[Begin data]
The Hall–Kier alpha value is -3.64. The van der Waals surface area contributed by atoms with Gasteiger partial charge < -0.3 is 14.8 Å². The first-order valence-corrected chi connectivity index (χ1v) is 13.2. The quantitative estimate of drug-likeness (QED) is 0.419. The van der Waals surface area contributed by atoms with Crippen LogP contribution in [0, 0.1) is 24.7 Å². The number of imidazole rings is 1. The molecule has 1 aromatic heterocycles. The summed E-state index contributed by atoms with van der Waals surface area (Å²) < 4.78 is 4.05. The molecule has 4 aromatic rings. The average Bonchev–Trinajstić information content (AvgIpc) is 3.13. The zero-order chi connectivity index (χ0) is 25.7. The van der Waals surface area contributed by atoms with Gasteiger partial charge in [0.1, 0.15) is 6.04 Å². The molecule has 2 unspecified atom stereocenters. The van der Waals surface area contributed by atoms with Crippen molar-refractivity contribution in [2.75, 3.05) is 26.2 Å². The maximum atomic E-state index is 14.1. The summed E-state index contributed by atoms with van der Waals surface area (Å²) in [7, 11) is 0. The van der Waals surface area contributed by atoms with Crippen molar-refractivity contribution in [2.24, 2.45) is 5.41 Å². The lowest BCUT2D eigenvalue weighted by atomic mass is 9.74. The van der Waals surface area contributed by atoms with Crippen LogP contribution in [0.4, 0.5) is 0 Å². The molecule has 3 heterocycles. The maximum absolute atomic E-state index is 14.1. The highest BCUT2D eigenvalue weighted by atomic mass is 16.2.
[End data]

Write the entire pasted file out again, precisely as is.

The Hall–Kier alpha value is -3.64. The van der Waals surface area contributed by atoms with Gasteiger partial charge < -0.3 is 14.8 Å². The first-order valence-corrected chi connectivity index (χ1v) is 13.2. The quantitative estimate of drug-likeness (QED) is 0.419. The van der Waals surface area contributed by atoms with Crippen LogP contribution in [0, 0.1) is 24.7 Å². The number of imidazole rings is 1. The molecule has 1 aromatic heterocycles. The summed E-state index contributed by atoms with van der Waals surface area (Å²) < 4.78 is 4.05. The molecule has 4 aromatic rings. The average Bonchev–Trinajstić information content (AvgIpc) is 3.13. The zero-order chi connectivity index (χ0) is 25.7. The van der Waals surface area contributed by atoms with Gasteiger partial charge in [0.1, 0.15) is 6.04 Å². The molecule has 2 unspecified atom stereocenters. The van der Waals surface area contributed by atoms with Crippen molar-refractivity contribution in [2.75, 3.05) is 26.2 Å². The maximum atomic E-state index is 14.1. The summed E-state index contributed by atoms with van der Waals surface area (Å²) in [7, 11) is 0. The van der Waals surface area contributed by atoms with Crippen molar-refractivity contribution in [2.24, 2.45) is 5.41 Å². The lowest BCUT2D eigenvalue weighted by atomic mass is 9.74. The van der Waals surface area contributed by atoms with Crippen LogP contribution in [0.4, 0.5) is 0 Å². The molecule has 3 heterocycles. The maximum absolute atomic E-state index is 14.1. The highest BCUT2D eigenvalue weighted by atomic mass is 16.2.